Category Archives: out of things to read

THE MONDAY BOOK: Oh William by Elizabeth Strout

We apologize for the lack of blog posts last week. In a world filling up with words resulting from tragic events, it seemed best not to add to them. We’re back now.

This week’s Monday book comes from the irrepressible Janelle Bailey. She would love to hear comments on this blog, as she is sharing one of her favorites this week.

Oh, Elizabeth! So dependable an author, you are. Few write in such a way that they can be so completely trusted, with each and every book they produce, to transparently share, somehow and so valuably the critical stuff that is inside of a soul. I find that every one of your characters help readers to see clearly another and to gain from better understanding what makes them tick; coinciding, they may see glimpses into themselves and do a little therapy by reflecting. Your “stuff” is always just so believable, your characters dependable narrators and well developed.

In this book the soul unwrapped and revealed most fully is title character William’s ex-wife, who is the writer Lucy Barton. Devoted readers of all books Strout may remember her from My Name is Lucy Barton. In the addressing of her inner soul and guts, Elizabeth, you bring us readers to cringe and struggle and smile and tear up and more, as we go through all of this with Lucy.

Strout’s stream of consciousness storytelling takes us back into Lucy Barton’s past and all the sense she has tried to make–or avoid–of it these many years since her…well, maybe she’s been trying to escape it, really.

This book is also about William, for sure, as it shares things about his life and past, and his mother Catherine Cole’s as well, most especially presenting the relationship she and Lucy had as mother-in-law and daughter-in-law when Lucy and William were married and how that influenced things after their divorce as well.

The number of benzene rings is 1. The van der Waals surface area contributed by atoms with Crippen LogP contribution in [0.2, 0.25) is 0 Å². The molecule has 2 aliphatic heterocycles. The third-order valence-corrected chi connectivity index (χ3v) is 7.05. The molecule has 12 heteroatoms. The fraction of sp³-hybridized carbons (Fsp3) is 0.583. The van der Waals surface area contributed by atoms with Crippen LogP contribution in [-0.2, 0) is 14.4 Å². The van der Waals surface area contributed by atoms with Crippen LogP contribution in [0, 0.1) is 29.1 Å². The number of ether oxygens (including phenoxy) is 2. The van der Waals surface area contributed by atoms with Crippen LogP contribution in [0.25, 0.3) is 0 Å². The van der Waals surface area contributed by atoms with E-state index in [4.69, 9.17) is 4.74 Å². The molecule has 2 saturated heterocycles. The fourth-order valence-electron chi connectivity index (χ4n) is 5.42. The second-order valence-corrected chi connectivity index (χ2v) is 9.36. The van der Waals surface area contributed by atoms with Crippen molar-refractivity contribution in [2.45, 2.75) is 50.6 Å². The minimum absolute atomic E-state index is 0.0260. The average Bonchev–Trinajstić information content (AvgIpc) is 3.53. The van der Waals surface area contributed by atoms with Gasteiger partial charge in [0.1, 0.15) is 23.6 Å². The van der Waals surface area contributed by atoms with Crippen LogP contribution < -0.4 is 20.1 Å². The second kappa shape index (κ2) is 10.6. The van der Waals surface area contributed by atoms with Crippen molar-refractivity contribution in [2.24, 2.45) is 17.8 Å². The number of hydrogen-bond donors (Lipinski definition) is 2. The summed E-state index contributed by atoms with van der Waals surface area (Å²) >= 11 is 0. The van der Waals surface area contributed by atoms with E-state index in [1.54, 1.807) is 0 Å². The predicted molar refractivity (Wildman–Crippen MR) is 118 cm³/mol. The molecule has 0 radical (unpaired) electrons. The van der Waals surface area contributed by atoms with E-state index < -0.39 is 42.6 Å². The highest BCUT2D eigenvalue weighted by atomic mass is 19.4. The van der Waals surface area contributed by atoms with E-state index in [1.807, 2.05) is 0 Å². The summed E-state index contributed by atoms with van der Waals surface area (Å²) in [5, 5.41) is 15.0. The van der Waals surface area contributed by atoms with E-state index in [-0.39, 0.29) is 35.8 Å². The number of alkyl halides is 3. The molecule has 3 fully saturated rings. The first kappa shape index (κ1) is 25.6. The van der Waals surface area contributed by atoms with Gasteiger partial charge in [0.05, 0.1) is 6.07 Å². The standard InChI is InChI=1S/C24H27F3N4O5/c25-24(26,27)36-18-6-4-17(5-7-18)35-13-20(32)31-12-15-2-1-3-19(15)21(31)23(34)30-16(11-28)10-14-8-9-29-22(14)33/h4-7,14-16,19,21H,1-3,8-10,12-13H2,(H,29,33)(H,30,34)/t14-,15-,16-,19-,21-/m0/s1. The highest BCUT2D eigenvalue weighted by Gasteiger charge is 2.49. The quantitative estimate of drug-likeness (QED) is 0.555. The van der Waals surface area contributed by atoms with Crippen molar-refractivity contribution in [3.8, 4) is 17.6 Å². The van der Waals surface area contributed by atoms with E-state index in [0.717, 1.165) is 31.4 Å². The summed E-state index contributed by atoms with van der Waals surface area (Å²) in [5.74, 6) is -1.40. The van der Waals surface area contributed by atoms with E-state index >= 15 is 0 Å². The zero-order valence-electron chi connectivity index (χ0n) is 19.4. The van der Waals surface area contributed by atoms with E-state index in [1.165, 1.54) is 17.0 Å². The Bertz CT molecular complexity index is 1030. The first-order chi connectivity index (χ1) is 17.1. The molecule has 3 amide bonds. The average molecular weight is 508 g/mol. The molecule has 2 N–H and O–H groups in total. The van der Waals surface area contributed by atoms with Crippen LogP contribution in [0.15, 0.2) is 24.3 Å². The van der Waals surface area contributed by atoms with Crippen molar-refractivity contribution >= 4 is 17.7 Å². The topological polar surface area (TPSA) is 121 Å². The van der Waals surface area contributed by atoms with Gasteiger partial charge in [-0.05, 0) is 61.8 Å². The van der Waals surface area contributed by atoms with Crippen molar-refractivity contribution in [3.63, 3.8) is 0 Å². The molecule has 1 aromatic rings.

While it’s not necessary to have read, let alone recently, Strout’s earlier book about Lucy—for sufficient reference is made here to the pertinent elements of her character and past–I do think reading or re-reading that book first would enhance one’s richer experience in reading this one as well as provide the reader opportunity to spend more time with these characters (and also with Strout’s high quality writing). Her books are not long, and I am always a wee bit sad when they end…simply because they are over. I have read every single one of them.

You have to go there to know there: you have to read Strout to see how truly she represents everywoman and the struggle to now simply be, given all one has seen and been and lived and felt. It’s not easy to be any of us…but Strout makes it all…okay. Survivable. Strengthening. While I feel one gains the very most by reading every Strout book to know all of her characters and know them well, a new-to-Strout reader can certainly, instead, pick up just this one (or another) and be quite satisfied by THAT story in a stand-alone experience.